Everything Is Connected: Tla-o-qui-aht People and Climate Change

When Canada created the Pacific Rim National Park Reserve in the 1970s, the government did not consult with the Tla-o-qui-aht people and other Nuu-chah-nulth First Nations of Vancouver Island, British Columbia, whose traditional territories it subsumed. Among many other negative consequences for Tla-o-qui-aht, the Park’s establishment erased any future options for their community to grow. But recently a deal was brokered to support an 86 hectare (nearly 1 square km) expansion of the Esowista reservation.

Now, after a few years of construction, a new Tla-o-qui-aht community, Ty-Histanis, is springing to life. Over 170 single family houses, more than 30 duplexes, and a dozen or so elders’ units are planned, along with a school, health clinic, pharmacy, recreation center, and a bus hub. Most of it is yet to come, but the main infrastructure has been built, several houses raised, and some families have already moved in.

The second of two Tla-o-qui-aht reserves, Esowista (and now, Ty-Histanis) is located on the west coast of Vancouver Island, British Columbia on the southern edge of Clayoquot Sound. Ty-Histanis was designed to reduce greenhouse gas emissions through the use of more efficient heating, electrical, and mechanical systems. A central geothermal station makes it possible for each house to have radiant floor heating, an important feature in the region’s wet climate, especially now, when winter precipitation is expected to increase. Each household will also save money because it won’t be necessary to rely on electricity for heat. Most importantly, the expansion will allow people to relocate to safer, higher ground above the Esowista shoreline, which is increasingly being eroded by stronger and more frequent winter storms—the consequence of changing climate. 

Eli Enns, the great-grandson of Nah-wah-suhm (a public speaker and historian for Wickaninnish, the Grand Chief of the Tla-o-qui-aht Nation), is a political scientist with expertise in constitutional law and a longtime resident of Clayoquot Sound. Of the new community, he says, “As with everything the Tla-o-qui-aht people do, we have tried to apply our traditional teaching to achieve sustainable community development in Ty-Histanis, paying particular attention to climate change.” As part of a climate change adaptation design to deal with increasingly intense rains, over 40 percent of the land in and around the community has been left undisturbed. Several stormwater retention ponds have been constructed with new pavements made of porous material to allow water to seep through them, into the soil, instead of letting runoff overflow the community storm sewage system.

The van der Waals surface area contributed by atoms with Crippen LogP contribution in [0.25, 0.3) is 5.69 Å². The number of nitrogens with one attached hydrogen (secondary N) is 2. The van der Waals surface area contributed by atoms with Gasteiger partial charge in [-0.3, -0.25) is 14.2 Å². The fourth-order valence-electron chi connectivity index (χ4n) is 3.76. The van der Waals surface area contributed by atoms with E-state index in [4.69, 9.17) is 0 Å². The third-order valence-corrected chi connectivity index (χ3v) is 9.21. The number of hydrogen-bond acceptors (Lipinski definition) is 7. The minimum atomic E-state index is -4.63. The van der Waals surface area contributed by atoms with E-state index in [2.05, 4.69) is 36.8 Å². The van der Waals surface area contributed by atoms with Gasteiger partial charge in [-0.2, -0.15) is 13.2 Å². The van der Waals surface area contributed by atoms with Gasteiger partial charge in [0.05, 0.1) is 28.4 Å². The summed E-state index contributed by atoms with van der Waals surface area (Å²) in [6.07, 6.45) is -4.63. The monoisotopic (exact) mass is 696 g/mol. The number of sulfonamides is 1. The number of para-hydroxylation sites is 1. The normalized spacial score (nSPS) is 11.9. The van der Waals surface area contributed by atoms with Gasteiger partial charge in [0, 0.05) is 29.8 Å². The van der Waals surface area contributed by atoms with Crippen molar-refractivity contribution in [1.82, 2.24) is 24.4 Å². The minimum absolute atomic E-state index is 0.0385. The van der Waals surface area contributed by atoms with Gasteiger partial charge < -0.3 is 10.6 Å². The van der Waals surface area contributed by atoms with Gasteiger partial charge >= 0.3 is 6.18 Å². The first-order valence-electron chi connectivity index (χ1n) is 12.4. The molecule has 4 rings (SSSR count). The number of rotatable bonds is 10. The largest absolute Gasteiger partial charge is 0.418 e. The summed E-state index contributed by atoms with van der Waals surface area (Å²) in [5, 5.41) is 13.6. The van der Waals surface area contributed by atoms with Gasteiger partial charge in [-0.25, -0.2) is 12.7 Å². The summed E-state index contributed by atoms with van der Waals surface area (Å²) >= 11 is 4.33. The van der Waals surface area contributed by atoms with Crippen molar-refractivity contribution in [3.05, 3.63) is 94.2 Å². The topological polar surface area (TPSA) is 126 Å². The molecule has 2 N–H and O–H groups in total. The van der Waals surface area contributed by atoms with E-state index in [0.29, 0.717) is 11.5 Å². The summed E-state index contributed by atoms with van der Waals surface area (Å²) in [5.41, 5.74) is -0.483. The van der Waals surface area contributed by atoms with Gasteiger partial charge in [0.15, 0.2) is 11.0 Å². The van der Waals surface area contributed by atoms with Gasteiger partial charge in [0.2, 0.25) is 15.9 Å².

The Tla-o-qui-aht people and their long-term partner, Vancouver-based Ecotrust Canada, also looked for ways to reduce the amount of fossil fuel used in construction and transportation of building materials. They have designed and built a model house incorporating Nuu-chah-nulth traditional long-house designs and local building materials as part of the “Standing Tree to Standing Home” program. Their hope is that this more energy-efficient traditional house model will become a preferred option for the new families moving to Ty-histanis from Esowista or Opitsaht, or even families returning to their traditional territory from other parts of British Columbia or the rest of Canada. “We have a constitutionally recognized Aboriginal right to be self-governing. And a part of our tradition of self-governance is to look after our traditional territory for the benefit of future ancestors. Now we have to find thoughtful, creative, and innovative ways of reapplying those traditional concepts and values in a modern context of natural resource management,” Enns says.

Enns was profoundly affected by regular childhood visits to his father’s homeland, Clayoquot Sound, and seeing his great-grandfather’s house gave him an overwhelming sense of belonging and connectedness to the landscape, something that has guided his life and work ever since. “Several things came out of that experience for me,” he says. “The first thing was, ‘live under the heavens and upon the earth.’ And what that meant to me was to be aware of the sun and the moon cycles that govern our lives every day and every year, and act appropriately: simple.”